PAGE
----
SAP Digital Supply Chain : Moving Through The Pandemic Covid-19
- October 30, 2020
- Posted by: Equine Global
- Categories: Articles, SAP
The term “digital economy” has existed for a number of years now as a concept that is meant to empower both consumers and companies to better connect and engage with each other. At the center of that exchange is the supply chain, which keeps goods moving, global economies bustling, and the world turning.
As the business landscape has been reshaped by a global pandemic, this has caused
supply chains to either work overtime or come to a screeching halt. Now it is more
important than ever for technology to play an essential role in this essential business function.
High-level overview digital supply chain
First, a digital supply chain is connected. That means it’s connecting people within your organization and connecting companies within your network so that you can collaborate across customers, suppliers, contract manufacturers, logistics, providers, and so on.
Second, a digital supply chain is automated. We now have access to technologies such as the Internet of Things (IoT), machine learning, and artificial intelligence (AI), and this provides access to real-time data across the supply chain. It helps companies leverage that information to drive agility and resiliency across the supply chain.
And third, a digital supply chain is intelligent. With information and intelligence, you have visibility across the end-to-end supply chain, which means you’re able to predict things that will happen. I can predict when a machine in my production line will go out of calibration and may need to be maintained. I can predict the quality of products and make changes during production if necessary. I can predict where vehicles are and if they’ll be on time or late based on traffic patterns. And I can also predict whether the goods in that vehicle are of good quality.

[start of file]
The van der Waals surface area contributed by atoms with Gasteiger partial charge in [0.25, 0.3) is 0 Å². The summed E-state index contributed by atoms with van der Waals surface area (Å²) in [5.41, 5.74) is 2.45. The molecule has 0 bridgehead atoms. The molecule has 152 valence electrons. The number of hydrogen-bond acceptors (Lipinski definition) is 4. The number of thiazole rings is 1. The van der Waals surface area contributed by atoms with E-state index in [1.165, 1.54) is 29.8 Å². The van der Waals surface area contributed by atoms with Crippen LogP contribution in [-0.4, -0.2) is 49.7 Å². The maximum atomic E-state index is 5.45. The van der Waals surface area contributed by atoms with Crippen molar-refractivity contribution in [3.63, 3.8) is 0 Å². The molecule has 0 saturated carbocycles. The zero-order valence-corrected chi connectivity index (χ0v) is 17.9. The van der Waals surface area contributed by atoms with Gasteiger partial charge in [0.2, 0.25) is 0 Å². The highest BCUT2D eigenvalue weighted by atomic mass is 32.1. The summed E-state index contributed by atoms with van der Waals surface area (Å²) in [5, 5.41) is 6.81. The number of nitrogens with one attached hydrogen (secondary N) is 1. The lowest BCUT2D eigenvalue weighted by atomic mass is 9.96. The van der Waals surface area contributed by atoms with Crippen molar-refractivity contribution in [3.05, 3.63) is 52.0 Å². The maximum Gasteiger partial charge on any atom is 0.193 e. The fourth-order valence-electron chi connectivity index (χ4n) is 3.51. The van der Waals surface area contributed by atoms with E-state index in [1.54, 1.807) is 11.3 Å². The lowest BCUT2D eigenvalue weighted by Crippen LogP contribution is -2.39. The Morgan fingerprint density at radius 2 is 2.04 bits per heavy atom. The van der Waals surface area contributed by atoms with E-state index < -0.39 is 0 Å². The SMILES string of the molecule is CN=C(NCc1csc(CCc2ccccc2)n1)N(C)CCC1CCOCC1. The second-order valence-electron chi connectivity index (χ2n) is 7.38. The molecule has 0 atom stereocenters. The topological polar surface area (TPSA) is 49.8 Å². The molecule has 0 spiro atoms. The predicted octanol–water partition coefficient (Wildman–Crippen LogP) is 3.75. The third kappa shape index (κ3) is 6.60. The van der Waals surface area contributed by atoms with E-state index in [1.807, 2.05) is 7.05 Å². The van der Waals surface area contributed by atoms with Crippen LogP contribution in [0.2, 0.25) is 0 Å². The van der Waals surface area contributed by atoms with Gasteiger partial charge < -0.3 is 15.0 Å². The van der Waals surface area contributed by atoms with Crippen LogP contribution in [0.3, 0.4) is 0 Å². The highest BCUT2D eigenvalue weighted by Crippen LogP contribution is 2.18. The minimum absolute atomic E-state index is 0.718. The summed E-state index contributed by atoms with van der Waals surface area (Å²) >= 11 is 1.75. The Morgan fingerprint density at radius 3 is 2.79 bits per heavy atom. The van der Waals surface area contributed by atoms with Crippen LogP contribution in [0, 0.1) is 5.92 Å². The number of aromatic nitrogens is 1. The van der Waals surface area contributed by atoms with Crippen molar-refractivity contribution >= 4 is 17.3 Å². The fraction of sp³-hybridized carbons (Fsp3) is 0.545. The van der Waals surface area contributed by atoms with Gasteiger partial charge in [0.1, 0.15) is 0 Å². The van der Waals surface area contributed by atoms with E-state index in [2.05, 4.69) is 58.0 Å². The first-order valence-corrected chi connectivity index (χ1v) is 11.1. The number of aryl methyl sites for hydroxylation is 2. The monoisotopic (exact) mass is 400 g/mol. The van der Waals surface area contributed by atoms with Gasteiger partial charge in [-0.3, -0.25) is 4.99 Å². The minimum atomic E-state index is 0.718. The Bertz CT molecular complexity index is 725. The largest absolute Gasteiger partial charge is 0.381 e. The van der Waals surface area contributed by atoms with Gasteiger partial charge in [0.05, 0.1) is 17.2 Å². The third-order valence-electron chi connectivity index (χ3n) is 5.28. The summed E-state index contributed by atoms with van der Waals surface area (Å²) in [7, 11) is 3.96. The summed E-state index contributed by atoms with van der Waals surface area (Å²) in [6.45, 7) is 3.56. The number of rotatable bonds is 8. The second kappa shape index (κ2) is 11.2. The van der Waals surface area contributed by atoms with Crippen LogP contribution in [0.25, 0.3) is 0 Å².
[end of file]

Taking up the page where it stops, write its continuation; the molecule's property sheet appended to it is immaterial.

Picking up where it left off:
All those things—connection, automation, and intelligence—are part of digital supply chains. The supply chain fits in after the full product life cycle, from design through manufacturing and logistics, to their operation at customers’ locations. And of course, the related planning processes that span the end-to-end supply chain apply to the digital version too.
There is some of the challenges supply chains are facing today and how would a digital supply chain help address those issues.
Today is much different than four months ago. We’re seeing a very unstable supply of raw material and intermediate, as well as finished products, as manufacturing and borders shut down and start to reopen.
At the start of the pandemic, we saw a lot of volatile demand for vital commodities such as bread, milk, eggs, hand sanitizer, and toilet paper. They weren’t in the stores, or, if they were, they were at marked-up prices and available in limited quantities. At the same time, nobody was buying luxury products or discretionary items, and their demand dropped off. Volatile demand—whether that’s increased or decreased demand—is a supply chain challenge.
We also had constraints regarding logistics capacity and the actual workforce being
able to go to work. Even as facilities begin to reopen, it’s in a different world where the health and safety of everyone in the supply chain are top of mind for companies. This translates to a reduced number of employees in a factory or a warehouse, and more money spent to install plexiglass shields to separate workers. It means more cleaning in between shifts, as well as other measures. All of this has increased the need for improved planning, scheduling, and environmental, health, and safety (EHS) processes.